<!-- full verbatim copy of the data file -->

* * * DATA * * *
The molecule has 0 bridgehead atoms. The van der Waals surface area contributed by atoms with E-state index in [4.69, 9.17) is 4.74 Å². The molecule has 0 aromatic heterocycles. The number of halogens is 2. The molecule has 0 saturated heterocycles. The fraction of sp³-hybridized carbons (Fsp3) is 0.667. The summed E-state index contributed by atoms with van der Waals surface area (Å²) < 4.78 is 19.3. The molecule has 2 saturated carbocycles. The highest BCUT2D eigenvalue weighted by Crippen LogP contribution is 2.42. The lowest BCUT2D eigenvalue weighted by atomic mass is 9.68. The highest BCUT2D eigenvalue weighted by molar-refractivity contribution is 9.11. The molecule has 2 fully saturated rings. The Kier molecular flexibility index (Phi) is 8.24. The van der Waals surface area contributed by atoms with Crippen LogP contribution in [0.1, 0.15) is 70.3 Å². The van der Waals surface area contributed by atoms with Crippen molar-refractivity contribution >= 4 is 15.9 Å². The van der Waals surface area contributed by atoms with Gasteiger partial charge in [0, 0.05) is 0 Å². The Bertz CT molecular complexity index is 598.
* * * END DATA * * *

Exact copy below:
The molecule has 0 bridgehead atoms. The van der Waals surface area contributed by atoms with E-state index in [4.69, 9.17) is 4.74 Å². The molecule has 0 aromatic heterocycles. The number of halogens is 2. The molecule has 0 saturated heterocycles. The fraction of sp³-hybridized carbons (Fsp3) is 0.667. The summed E-state index contributed by atoms with van der Waals surface area (Å²) < 4.78 is 19.3. The molecule has 2 saturated carbocycles. The highest BCUT2D eigenvalue weighted by Crippen LogP contribution is 2.42. The lowest BCUT2D eigenvalue weighted by atomic mass is 9.68. The highest BCUT2D eigenvalue weighted by molar-refractivity contribution is 9.11. The molecule has 2 fully saturated rings. The Kier molecular flexibility index (Phi) is 8.24. The van der Waals surface area contributed by atoms with Crippen LogP contribution in [0.1, 0.15) is 70.3 Å². The van der Waals surface area contributed by atoms with Crippen molar-refractivity contribution >= 4 is 15.9 Å². The van der Waals surface area contributed by atoms with Gasteiger partial charge in [0, 0.05) is 0 Å². The Bertz CT molecular complexity index is 598.